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international premier portfolio technical guide

Taxation of UK tax resident and UK domiciled individual bondholders

  • Any gain will normally be chargeable to income tax at the rate(s) that apply in the tax year during which the gain arises and will be taxed at the bondholder’s marginal rate of tax.

  • If the bondholder becomes a higher rate taxpayer as a result of adding the gain to his other income, the liability may be reduced by claiming top slicing relief from HM Revenue & Customs.

  • Any gain can be reduced for the time the bondholder may have been resident outside the United Kingdom. It should be noted that any gain amount might affect eligibility for age allowance and other income related allowances, such as child tax credit. Benefits from the bond will normally be exempt from capital gains tax.

  • On death of the last life assured, the cash in value of any bond not held subject to a suitable trust would form part of the bondholder’s taxable estate for inheritance tax purposes.

Taxation of trustee bondholders

  • The circumstances under which trustees may be liable to tax will depend on a number of factors.

  • If a gain arises whilst the creator of the trust (the settlor) is still alive and resident in the UK for income tax purposes, then the settlor will be liable to income tax on the gain amount at his marginal rate of tax.

  • If the settlor is not UK resident or the gain arises in a tax year after the one in which the settlor has died, the UK resident trustees will be liable to pay tax on the gain.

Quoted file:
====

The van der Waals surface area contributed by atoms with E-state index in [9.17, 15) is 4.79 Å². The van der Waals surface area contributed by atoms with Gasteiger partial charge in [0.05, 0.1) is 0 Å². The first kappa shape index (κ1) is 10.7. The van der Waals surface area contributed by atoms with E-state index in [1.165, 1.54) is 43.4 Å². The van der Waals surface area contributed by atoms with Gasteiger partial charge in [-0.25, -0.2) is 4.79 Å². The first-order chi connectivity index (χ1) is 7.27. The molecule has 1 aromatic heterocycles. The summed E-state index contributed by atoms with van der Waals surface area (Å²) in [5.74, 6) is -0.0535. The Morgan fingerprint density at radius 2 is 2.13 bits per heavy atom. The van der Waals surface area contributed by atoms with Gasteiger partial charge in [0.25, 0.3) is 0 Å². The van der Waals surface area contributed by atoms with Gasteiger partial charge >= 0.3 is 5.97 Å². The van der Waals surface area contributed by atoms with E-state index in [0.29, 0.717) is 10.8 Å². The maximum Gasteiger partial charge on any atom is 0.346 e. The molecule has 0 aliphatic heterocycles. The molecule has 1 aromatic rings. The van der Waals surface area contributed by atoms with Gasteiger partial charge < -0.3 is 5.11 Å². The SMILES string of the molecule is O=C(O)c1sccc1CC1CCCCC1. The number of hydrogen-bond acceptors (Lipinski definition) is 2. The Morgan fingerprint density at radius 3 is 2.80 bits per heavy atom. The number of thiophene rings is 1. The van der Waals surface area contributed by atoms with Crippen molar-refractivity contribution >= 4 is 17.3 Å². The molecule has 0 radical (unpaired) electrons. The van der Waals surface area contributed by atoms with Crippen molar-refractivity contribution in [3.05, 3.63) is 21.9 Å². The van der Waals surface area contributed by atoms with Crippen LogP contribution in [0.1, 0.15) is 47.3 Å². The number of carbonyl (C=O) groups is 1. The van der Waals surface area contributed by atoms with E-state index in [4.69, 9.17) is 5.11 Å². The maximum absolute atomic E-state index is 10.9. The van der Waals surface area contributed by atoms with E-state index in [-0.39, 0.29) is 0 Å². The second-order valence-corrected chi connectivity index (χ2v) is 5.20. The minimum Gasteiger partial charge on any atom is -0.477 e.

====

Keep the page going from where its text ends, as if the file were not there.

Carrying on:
• If the trustees are not UK resident and the settlor is also not UK resident or has died in the previous tax year, a liability to tax may fall on any UK ordinarily resident beneficiaries to the extent that they receive benefits from the trust.

  • If a gain arises at any time under a bond, which is subject to a bare trust for an adult UK resident beneficiary, the gain will be assessed on the beneficiary under current HM Revenue & Customs practice. The amount of tax payable will depend upon the circumstances of the person liable to pay the tax and, unlike the situation for non-trust policies, the gain can’t be reduced to reflect periods of residency outside the UK.

  • The proceeds of the bond will normally be exempt from capital gains tax.

  • The death of the settlor may give rise to a liability to inheritance tax.

  • It is important to seek professional advice before making any investment to ensure all the various options and their implications are fully understood.

Taxation of UK resident charity bondholders

  • Life insurance policies such as International Premier Portfolio are not defined as ‘qualifying investments’for registered charities. This means that in the majority of circumstances, the bond will not be an appropriate investment for a charity.

  • It is important to seek professional advice before making any investment to ensure all the various options and their implications are fully understood.

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